A 21-year-old reservist in the United States Air National Guard suspected of leaking Pentagon documents to an invite-only group on Discord was arrested by the FBI outside his home in North Dighton, Massachusetts.
Jack Teixeira was not immediately charged with a crime, however, U.S. Attorney General Merrick Garland stated that he was taken into custody because of his “connection with an investigation into alleged unauthorized removal, retention, and transmission of classified national defense information.”
ABC News reported that the FBI had “moved in with heavy firepower out of concern for his military background.”
Teixeira was expected to be arraigned on April 14 in a federal court in Boston.
Although Garland’s statement on the arrest was brief and very thin on details, the fact that he used the words “classified national defense information” signaled that the U.S. Justice Department (DOJ) likely planned to charge Teixeira with violating the Espionage Act.
Over 100 documents were allegedly leaked by Teixeira, according to news reports. They relate to the war in Ukraine, U.S. spying on allies, and other sensitive military and national security matters that are typically closely guarded by officials.
The DOJ could charge Teixeira with leaking a handful of documents or all of the documents. Most likely, they will pick several files that can support an indictment against Teixeira.
The leak of U.S. military documents has garnered widespread news media attention over the past week, especially as the New York Times identified the leaked materials and the Washington Post confirmed further details about Teixeira.
Teixeira, according to the Post, “formed an invitation-only clubhouse in 2020 on Discord.” The group was made up of a couple dozen men and boys, who were “united by their mutual love of guns, military gear, and God, and Teixeira, who went by the moniker “OG,” behaved like the “elder leader of their tiny tribe.”
He reportedly used his access to classified information to impress those in the Discord group, “Thug Shaker Central,” which has racist connotations.
Teixeira initially transcribed classified documents for the group, yet as he grew frustrated because members were not reading the material he posted, he shifted his tactic for sharing the information.
“Rather than spend his time copying documents by keyboard, he took photographs of the genuine articles and dropped them in the server. These were more vivid and arresting documents than the plain text renderings,” the Post reported.
In early March, one teenage member of Teixeira’s group shared photographs of the documents to another Discord group made up of people who shared memes and played video games, like Minecraft. They were apparently posted by the user to help them win an argument, and the photographs sat there for numerous days before they began to circulate on Twitter and Telegram.
The New York Times reported that the documents contained charts for the Ukrainian military that detailed “anticipated weapons deliveries” and "troop and battalion strengths.” They highlighted how U.S. intelligence is spying on Ukraine leaders and other allies, like South Korea.
“Many pages seem to come right out of the briefing books circulating among the Joint Chiefs of Staff, and in a few cases updates from the C.I.A.’s operations center,” the Times declared.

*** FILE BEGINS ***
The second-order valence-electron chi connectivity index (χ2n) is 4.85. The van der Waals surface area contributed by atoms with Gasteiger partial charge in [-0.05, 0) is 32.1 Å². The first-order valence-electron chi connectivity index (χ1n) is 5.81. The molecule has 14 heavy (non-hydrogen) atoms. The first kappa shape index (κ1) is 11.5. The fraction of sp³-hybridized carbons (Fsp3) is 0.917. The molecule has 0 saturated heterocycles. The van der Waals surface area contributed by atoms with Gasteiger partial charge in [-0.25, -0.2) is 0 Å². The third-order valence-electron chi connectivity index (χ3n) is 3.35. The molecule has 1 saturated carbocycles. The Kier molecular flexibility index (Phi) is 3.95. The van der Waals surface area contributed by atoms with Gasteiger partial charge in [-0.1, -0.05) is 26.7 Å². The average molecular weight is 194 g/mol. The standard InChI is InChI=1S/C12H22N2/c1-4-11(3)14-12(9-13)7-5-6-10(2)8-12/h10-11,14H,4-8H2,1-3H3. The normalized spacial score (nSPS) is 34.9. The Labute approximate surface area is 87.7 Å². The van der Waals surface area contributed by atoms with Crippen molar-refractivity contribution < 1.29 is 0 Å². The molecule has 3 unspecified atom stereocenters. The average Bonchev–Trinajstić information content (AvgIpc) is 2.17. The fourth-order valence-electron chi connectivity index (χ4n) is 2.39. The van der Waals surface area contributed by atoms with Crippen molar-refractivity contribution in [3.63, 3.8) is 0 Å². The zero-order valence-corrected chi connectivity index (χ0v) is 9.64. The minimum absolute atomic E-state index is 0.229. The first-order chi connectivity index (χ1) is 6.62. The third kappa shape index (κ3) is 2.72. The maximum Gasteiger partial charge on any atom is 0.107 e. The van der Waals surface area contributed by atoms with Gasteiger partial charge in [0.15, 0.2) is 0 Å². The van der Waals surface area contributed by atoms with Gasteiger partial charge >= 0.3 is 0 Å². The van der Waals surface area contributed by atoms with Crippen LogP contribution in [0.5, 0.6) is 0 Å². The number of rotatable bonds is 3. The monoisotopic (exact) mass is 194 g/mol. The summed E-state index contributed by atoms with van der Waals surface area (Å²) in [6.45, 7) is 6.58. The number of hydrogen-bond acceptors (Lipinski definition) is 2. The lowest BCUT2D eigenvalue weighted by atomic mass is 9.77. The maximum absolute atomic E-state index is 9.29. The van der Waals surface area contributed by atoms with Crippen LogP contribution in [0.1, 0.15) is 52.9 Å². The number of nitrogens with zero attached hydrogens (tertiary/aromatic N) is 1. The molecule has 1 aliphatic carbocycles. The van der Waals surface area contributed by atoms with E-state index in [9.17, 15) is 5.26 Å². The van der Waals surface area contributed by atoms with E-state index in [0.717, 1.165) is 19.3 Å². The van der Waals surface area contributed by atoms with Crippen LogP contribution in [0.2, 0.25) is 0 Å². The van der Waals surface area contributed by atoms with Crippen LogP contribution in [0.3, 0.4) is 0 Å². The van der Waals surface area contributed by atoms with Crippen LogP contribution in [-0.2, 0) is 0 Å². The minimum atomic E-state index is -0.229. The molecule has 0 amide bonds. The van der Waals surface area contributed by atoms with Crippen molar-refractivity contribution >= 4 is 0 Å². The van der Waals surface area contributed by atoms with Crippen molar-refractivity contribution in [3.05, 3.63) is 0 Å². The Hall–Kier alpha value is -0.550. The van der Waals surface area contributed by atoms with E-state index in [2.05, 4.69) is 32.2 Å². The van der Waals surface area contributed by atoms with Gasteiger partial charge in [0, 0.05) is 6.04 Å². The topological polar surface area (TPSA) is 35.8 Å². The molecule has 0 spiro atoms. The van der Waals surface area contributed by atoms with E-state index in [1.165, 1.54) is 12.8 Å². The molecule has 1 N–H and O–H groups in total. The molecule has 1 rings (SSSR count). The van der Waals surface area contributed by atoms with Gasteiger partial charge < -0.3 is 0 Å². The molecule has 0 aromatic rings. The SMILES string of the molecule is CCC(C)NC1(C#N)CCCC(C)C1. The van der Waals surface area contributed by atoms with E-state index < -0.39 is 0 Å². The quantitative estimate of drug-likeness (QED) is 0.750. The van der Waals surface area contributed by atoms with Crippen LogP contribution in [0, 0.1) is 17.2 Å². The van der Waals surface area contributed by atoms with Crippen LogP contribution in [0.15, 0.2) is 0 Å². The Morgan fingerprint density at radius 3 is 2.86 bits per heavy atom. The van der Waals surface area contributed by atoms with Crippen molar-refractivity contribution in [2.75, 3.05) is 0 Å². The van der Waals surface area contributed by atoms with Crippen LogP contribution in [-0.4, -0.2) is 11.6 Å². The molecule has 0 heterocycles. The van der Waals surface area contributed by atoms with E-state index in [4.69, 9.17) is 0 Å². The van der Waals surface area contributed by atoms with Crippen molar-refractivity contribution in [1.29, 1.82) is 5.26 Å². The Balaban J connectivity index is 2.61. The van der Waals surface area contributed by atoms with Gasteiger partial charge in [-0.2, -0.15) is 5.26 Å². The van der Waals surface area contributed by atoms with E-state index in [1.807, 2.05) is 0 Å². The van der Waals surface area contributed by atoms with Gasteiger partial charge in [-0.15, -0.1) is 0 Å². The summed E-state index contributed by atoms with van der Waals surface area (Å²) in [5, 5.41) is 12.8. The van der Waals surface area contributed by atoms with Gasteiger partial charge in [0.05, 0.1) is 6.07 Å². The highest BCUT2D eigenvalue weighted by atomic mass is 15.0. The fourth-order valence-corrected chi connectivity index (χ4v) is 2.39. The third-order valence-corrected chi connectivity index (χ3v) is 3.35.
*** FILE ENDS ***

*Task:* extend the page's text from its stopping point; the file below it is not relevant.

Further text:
One document from February 28 contemplated how the U.S. could pressure Israel to provide military weapons to Ukraine.
“The ‘most plausible’ of four options laid out in the assessment is that Israel could adopt the ‘Turkish model’ under U.S. pressure and provide lethal defense systems through third parties while advocating a peaceful conclusion to the war in Ukraine and offering to host mediation efforts,” the Times noted. “The document notes that Turkey has successfully maintained cordial relations with Russia while facilitating arms transfers to Ukraine."
Pentagon spokesperson Brig. Gen. Patrick Ryder called the posting of documents a “deliberate criminal act” and a violation of clear guidelines for safeguarding classified information.
CNN reported that Teixeira joined the Air National Guard in September 2019, according to his service record. “His official job [was] Cyber Transport Systems journeyman. According to the Air Force, Cyber Transport Systems specialists are tasked with making sure the service’s ‘vast, global communications network’ is operating correctly.”
The leak immediately drew comparisons to the cases of NSA whistleblower Edward Snowden and U.S. Army whistleblower Chelsea Manning.
In the cases of Snowden and Manning, the information they disclosed was largely historical and did not consist of real-time information that could endanger U.S. military forces or forces backed by the U.S. government.
Revelations that U.S. intelligence was spying on certain allies, such as Germany, led to some fallout. However, tensions quickly thawed.
Both Snowden and Manning had whistleblowing motives when it came to sharing the information with the press and public. In contrast, Teixeira was apparently motivated by a desire to use his access to files to boost his stature as the leader of this invite-only chatroom.
As with the Snowden and Manning cases, it does not matter that Teixeira had no intention to harm the U.S. government’s war-making in Ukraine or help Russia gain access to intelligence about Ukraine’s military plans.
The Justice Department prosecutes these types of cases like they are strict liability crimes. All prosecutors have to do is prove that Teixeira knew the information was classified “national defense information,” and that he was behind the leak. Then they can make an example out of him.
If prosecutors have proof that he was the leaker, Teixeira will want to accept whatever plea agreement the government is willing to offer because going to trial will only guarantee that he spends a longer time in prison.
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